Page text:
Archive for calls, July 2018

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[ecrea] CfP: Romance and Social Bonding in Contemporary Culture

Mon Jul 16 17:33:12 GMT 2018

*Imagining ‘We’ in the Age of ‘I’: Romance and Social Bonding in Contemporary Culture*


*FREE EVENT, University of Warwick, Friday 28^th  September 2018*

The key aim of this event will be to raise questions about conceptualising couples and related social groups. It will achieve this through an emphasis on the evolving roles and forms of such social units in the cultural imaginary, taking stock of both novel means of engaging with tropes of romance, the family and adjacent forms of bonding and new ways of constructing these that respond to, mediate and feed back into shaping cultural trends in this domain.

In other words, we welcome culturally-oriented research, as well as sociological, psychological or more theoretical interventions. Early career researchers are also strongly encouraged.

The symposium asks questions such as:

  * What new means of depicting romance, broadly defined, have evolved
    of late in the multi-media age?
  * How do romantic fictions negotiate newly fluid ways of understanding
    gender, the role of technology in courting and work and other
    related, rapidly changing practices in coupling and related cultures?
  * How do such new instantiations inflect other trends in imagining the
    couple, for instance in relation to non-normative sexualities?
  * Related to this, how does fourth wave feminism – associated with
    online cultures and alliances with marginalised groups other than
    women – engage in dialogue with a genre, romantic fiction, often
    seen as feminine-accented?
  * How has #MeToo impacted on romantic courting rituals and
    inter-gender relations as a whole? In turn, how do new
    representations construct contemporary masculinity?
  * How might depictions and modes of imagining children, parenting,
    family structures, friendship and communities generally shift in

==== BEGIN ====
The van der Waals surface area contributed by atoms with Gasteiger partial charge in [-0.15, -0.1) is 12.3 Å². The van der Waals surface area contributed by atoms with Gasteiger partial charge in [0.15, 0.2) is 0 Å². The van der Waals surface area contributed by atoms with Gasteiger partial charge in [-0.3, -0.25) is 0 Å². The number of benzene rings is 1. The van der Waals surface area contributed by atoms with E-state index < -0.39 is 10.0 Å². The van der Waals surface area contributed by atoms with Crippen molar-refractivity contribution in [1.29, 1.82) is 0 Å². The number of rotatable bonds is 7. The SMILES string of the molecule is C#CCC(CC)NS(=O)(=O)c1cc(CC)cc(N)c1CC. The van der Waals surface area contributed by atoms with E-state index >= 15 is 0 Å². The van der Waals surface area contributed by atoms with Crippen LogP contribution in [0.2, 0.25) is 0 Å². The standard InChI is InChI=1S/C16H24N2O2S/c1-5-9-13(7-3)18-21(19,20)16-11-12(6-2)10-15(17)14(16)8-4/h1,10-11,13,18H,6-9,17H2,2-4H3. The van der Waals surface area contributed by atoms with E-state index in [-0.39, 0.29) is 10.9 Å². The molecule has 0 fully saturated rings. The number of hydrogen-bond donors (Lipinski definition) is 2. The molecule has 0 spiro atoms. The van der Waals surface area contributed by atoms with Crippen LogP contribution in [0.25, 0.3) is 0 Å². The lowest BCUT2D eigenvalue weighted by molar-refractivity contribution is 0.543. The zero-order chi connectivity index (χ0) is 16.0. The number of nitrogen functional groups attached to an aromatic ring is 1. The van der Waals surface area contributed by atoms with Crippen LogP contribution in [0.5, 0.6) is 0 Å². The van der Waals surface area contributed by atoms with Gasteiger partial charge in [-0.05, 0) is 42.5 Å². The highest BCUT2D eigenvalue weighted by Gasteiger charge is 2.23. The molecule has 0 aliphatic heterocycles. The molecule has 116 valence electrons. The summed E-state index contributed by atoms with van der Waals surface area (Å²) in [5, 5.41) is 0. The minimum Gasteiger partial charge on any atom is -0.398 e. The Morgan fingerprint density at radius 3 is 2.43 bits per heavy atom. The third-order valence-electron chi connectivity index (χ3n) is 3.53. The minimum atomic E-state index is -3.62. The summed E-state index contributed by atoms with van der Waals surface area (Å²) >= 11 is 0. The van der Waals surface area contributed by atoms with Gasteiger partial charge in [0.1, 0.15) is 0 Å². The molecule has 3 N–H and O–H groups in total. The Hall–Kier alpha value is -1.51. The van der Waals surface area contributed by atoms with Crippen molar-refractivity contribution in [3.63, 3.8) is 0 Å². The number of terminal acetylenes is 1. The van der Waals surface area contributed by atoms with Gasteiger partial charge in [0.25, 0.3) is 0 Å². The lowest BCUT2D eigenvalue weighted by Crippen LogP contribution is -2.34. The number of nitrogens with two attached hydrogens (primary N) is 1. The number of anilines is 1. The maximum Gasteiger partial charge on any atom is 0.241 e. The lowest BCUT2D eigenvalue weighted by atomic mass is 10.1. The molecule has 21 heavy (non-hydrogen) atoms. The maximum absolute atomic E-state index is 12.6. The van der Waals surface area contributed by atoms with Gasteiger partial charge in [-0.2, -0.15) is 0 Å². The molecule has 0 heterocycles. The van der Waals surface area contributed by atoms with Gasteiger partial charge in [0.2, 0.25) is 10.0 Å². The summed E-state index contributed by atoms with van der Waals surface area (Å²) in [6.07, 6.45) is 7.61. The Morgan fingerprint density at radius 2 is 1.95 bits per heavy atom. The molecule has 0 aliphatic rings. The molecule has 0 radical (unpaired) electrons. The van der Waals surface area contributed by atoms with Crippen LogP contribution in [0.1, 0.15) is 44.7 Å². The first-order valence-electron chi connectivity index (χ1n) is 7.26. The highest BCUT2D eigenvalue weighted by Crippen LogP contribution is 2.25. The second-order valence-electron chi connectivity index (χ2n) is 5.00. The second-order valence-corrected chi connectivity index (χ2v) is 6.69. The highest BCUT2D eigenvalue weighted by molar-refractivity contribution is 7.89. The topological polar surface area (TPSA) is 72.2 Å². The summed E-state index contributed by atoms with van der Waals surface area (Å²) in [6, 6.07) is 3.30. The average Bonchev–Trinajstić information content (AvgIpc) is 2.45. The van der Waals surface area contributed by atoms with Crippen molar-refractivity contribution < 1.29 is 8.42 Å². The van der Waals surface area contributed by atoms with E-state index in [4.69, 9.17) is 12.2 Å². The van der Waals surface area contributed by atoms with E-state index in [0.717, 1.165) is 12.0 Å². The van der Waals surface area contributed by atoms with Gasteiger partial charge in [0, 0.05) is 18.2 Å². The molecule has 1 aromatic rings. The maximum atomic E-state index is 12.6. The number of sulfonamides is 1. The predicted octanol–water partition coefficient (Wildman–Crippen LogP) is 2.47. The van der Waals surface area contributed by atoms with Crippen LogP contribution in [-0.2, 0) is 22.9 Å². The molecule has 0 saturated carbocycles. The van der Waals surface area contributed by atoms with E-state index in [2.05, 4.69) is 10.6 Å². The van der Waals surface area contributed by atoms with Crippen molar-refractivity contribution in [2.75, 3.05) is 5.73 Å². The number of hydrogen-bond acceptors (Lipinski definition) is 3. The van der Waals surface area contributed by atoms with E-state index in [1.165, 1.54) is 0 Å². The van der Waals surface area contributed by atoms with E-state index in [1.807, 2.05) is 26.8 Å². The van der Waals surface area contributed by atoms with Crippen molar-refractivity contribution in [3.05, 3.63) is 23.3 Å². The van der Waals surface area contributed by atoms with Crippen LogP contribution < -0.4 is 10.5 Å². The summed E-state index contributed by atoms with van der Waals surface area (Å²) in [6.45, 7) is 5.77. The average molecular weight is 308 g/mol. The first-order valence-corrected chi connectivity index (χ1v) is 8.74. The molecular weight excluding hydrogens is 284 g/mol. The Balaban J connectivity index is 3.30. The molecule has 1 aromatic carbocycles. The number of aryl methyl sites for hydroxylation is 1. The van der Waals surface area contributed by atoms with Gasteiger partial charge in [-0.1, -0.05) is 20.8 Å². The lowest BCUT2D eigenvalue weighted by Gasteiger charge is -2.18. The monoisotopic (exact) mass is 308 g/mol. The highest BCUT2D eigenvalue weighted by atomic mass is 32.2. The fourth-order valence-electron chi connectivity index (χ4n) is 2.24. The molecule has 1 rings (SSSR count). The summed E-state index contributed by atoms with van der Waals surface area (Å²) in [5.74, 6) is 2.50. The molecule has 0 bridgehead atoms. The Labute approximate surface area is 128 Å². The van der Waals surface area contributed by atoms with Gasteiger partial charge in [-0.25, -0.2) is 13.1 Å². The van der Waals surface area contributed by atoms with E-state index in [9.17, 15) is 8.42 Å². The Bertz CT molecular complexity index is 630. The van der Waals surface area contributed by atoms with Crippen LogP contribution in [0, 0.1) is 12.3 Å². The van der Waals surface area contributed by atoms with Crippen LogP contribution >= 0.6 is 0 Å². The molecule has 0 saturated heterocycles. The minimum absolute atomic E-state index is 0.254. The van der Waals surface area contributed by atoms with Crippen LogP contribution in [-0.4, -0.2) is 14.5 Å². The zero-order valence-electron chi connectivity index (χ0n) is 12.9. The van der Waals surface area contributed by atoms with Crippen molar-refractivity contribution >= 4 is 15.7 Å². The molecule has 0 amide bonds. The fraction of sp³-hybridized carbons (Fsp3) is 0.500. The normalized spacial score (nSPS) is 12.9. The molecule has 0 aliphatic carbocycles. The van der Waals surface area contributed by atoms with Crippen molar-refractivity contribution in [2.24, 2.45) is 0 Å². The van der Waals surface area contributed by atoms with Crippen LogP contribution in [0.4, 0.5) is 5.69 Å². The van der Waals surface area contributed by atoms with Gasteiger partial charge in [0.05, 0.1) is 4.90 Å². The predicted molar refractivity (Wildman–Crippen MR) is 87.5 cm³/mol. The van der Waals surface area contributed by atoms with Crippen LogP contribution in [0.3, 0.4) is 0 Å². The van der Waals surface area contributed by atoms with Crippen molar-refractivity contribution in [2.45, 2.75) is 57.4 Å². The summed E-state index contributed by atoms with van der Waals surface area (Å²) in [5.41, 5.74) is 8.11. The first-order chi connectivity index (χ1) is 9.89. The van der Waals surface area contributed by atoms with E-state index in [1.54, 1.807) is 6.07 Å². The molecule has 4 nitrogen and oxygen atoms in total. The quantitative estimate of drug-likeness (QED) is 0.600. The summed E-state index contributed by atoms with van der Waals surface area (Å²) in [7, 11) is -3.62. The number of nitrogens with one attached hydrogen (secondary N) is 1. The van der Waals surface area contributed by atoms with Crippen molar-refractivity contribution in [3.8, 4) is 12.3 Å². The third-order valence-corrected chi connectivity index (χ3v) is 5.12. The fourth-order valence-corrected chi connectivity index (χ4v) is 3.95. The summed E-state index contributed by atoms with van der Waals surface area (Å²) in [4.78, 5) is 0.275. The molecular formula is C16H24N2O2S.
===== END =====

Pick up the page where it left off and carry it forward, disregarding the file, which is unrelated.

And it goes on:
response to the emphasis on cultivation of the self, and the erosion
    of private-public boundaries, potentially catalysed by both
    neo-liberalism and screen technologies?

Finally, how might these questions be nuanced differently in specific cultural contexts?

As well as stimulating debate, we hope the event will lead to a critical reappraisal of certain common assumptions about couples in particular and social bonding in general.

*Confirmed participants:*

Professor Raja El Halwani (School of the Art Institute of Chicago)

Professor Rosalind Gill (City, University of London)

Professor Diana Holmes (University of Leeds)

Professor Carrie Jenkins (University of British Columbia)

Professor Celestino Deleyto (University of Zaragoza)

Dr. Roberta Garrett (University of East London)

Dr. Deborah Jermyn (Roehampton University)

Dr. Suzanne Leonard (Simmons College)

Dr. Maria San Filippo (Goucher College)

We are particularly open to proposals on:

- Narratives of romance and the family involving non-Western or non-Anglophone identities
- Popular romantic writing and/or romance fan cultures
- The influence of new technology on conceptualisations of the couple and the family,  whether within texts or as channels for their dissemination
- Masculinity in contemporary romantic discourse
- Romance after #MeToo

However, any topic speaking to the themes of the event will be considered.

Please send proposals of no more than 250-words for a 20-minute presentation and a short biog. to (_imaginingromance /at/ <mailto:(imaginingromance /at/>_.

*Extended deadline for proposals: 28^th  July 2018.***

Participants will be informed by 7^th  August.

This free event is part of a series funded by a British Academy Rising Star Engagement Award, also including a public engagement event on The State of Contemporary Romance with film screening the following day on 29^th  September at the Warwick Arts Centre, conveniently located on the university campus, which may be of interest to some.

The project will also hold a Study Day aimed more centrally, though not exclusively, at early career researchers in March 2019.

For more information see our website:


Symposium <>
Imagining ‘We’ in the Age of ‘I’ Symposium

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